NF-κB over-activation portends improved outcomes in HPV-associated head and neck cancer
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Travis P. Schrank1,*, Andrew C. Prince1,*, Tejas Sathe2,3, Xiaowei Wang4,5, Xinyi Liu4,5, Damir T. Alzhanov1, Barbara Burtness6,9, Albert S. Baldwin6,9, Wendell G. Yarbrough1,7,8,# and Natalia Issaeva1,7,8,#
1 Department of Otolaryngology/Head and Neck Surgery, UNC, Chapel Hill, NC 27599, USA
2 Department of Surgery, Otolaryngology, Yale, New Haven, CT 06519, USA
3 Current address: Department of Surgery, Columbia University, New York, NY 10032, USA
4 Department of Pharmacology and Bioengineering, University of Illinois at Chicago, Chicago, IL 60612, USA
5 Bioinformatics Core, University of Illinois Cancer Center, Chicago, IL 60612, USA
6 Department of Medicine, Yale School of Medicine, New Haven, CT 06510, USA
7 Lineberger Cancer Center, UNC, Chapel Hill, NC 27599, USA
8 Department of Pathology and Laboratory Medicine, UNC, Chapel Hill, NC 27599, USA
9 Yale Cancer Center, Yale School of Medicine, New Haven, CT 06510, USA
* These authors contributed equally to this work
# Senior authors
|Wendell G. Yarbrough,||email:||[email protected]|
|Natalia Issaeva,||email:||[email protected]|
Keywords: HPV; head and neck cancer; CYLD; TRAF3; NF-κB
Received: March 23, 2022 Accepted: May 03, 2022 Published: May 24, 2022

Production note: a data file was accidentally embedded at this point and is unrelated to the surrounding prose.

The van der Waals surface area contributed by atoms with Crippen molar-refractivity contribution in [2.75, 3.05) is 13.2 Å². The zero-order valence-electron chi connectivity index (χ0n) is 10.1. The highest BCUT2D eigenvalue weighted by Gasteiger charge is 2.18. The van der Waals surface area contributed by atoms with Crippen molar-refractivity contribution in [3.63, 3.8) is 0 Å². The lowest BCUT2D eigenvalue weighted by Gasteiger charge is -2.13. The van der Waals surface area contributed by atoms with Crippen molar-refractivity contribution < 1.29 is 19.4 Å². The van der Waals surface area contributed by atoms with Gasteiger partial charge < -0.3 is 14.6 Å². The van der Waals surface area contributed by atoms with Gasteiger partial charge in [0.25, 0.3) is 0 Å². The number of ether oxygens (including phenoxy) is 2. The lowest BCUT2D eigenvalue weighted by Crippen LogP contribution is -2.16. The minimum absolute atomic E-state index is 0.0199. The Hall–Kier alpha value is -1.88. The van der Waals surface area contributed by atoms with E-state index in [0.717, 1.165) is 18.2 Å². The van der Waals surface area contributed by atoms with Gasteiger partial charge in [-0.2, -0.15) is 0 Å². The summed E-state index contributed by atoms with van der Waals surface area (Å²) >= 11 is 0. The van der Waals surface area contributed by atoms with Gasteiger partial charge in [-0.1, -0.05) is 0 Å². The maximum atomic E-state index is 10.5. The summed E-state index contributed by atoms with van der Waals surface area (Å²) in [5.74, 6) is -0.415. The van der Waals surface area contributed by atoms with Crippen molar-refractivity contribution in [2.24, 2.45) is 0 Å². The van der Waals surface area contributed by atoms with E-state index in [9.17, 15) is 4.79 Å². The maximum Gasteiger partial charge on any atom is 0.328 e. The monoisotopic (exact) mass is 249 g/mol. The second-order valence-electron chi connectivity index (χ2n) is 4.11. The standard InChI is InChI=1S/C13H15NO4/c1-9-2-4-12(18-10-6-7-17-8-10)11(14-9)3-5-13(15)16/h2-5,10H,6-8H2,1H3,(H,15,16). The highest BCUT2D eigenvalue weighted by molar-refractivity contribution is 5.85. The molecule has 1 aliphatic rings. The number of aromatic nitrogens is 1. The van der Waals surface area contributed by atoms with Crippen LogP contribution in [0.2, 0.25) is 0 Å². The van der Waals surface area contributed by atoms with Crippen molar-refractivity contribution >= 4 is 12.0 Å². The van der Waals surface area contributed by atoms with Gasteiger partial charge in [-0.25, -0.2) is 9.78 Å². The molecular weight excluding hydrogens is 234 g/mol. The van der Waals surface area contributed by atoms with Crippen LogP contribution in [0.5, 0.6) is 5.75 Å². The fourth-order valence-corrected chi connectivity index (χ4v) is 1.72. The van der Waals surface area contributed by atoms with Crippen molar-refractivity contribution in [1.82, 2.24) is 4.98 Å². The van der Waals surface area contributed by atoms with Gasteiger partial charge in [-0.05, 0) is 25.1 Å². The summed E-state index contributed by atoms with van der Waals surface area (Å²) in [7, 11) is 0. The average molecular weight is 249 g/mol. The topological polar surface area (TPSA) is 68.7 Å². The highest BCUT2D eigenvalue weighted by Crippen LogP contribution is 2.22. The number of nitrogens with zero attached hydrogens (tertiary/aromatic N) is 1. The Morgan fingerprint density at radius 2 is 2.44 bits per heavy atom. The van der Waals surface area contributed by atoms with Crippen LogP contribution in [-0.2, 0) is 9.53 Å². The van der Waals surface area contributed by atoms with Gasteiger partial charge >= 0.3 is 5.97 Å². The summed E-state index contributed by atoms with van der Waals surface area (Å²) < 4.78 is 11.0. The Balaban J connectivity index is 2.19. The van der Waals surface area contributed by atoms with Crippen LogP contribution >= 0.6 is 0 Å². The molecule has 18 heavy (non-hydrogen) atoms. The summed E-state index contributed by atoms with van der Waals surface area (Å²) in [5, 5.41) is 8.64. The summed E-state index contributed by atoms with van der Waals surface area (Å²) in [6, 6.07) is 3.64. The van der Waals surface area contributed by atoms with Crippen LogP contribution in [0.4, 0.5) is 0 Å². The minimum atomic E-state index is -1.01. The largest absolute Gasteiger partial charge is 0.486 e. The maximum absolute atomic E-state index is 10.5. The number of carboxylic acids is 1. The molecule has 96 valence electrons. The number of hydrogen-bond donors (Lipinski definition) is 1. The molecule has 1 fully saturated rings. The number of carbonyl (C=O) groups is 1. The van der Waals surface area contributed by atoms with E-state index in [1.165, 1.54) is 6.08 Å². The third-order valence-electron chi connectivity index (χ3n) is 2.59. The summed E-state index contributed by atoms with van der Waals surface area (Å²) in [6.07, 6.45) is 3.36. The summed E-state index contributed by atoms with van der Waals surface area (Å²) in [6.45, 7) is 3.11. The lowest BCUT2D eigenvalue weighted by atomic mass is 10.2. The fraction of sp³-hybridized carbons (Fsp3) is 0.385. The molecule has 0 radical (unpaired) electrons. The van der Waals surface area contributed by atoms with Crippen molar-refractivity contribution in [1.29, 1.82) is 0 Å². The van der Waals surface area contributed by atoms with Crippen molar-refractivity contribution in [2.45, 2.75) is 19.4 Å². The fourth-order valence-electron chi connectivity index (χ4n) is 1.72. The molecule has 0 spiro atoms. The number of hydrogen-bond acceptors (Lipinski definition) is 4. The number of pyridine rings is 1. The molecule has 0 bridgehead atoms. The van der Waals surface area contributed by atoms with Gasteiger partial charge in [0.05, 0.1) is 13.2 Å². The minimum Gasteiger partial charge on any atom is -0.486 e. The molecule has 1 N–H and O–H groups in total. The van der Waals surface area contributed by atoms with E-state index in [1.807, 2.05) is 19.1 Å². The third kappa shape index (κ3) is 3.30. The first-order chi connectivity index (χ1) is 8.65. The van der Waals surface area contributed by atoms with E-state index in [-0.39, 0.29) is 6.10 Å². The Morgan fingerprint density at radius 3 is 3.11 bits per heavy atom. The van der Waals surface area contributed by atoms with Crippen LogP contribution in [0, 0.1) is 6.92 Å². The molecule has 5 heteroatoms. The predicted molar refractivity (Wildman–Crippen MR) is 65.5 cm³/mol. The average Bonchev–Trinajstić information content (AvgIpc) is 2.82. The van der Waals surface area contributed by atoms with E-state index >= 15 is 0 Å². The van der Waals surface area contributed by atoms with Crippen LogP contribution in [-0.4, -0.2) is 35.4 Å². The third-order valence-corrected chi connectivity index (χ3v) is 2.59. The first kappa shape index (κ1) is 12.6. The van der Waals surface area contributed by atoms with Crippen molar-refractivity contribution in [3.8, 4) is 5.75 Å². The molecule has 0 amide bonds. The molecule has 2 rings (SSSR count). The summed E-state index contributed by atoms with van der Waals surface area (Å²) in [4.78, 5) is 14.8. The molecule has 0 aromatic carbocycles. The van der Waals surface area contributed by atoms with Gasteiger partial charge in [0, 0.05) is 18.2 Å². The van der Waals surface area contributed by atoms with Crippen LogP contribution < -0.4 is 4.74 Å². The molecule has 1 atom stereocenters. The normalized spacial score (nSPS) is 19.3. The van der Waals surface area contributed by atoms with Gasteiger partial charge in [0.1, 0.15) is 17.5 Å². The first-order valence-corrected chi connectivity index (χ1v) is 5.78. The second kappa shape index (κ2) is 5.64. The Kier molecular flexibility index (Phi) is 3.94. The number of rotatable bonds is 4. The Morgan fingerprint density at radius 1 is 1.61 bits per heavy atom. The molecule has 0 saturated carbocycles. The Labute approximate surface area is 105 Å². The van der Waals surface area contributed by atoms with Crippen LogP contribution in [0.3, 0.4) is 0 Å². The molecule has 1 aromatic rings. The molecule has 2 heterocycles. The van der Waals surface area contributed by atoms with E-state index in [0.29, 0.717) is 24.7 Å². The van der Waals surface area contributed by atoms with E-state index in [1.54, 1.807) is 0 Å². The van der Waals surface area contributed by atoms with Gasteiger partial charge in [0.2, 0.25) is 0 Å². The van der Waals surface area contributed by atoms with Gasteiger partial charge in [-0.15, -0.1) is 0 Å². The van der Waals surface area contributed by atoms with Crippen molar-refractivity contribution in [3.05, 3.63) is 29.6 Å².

Evolving understanding of head and neck squamous cell carcinoma (HNSCC) is leading to more specific diagnostic disease classifications. Among HNSCC caused by the human papilloma virus (HPV), tumors harboring defects in TRAF3 or CYLD are associated with improved clinical outcomes and maintenance of episomal HPV. TRAF3 and CYLD are negative regulators of NF-κB and inactivating mutations of either leads to NF-κB overactivity. Here, we developed and validated a gene expression classifier separating HPV+ HNSCCs based on NF-κB activity. As expected, the novel classifier is strongly enriched in NF-κB targets leading us to name it the NF-κB Activity Classifier (NAC). High NF-κB activity correlated with improved survival in two independent cohorts. Using NAC, tumors with high NF-κB activity but lacking defects in TRAF3 or CYLD were identified; thus, while TRAF3 or CYLD gene defects identify the majority of tumors with NF-κB activation, unknown mechanisms leading to NF-kB activity also exist. The NAC correctly classified the functional consequences of two novel CYLD missense mutations. Using a reporter assay, we tested these CYLD mutations revealing that their activity to inhibit NF-kB was equivalent to the wild-type protein. Future applications of the NF-κB Activity Classifier may be to identify HPV+ HNSCC patients with better or worse survival with implications for treatment strategies.
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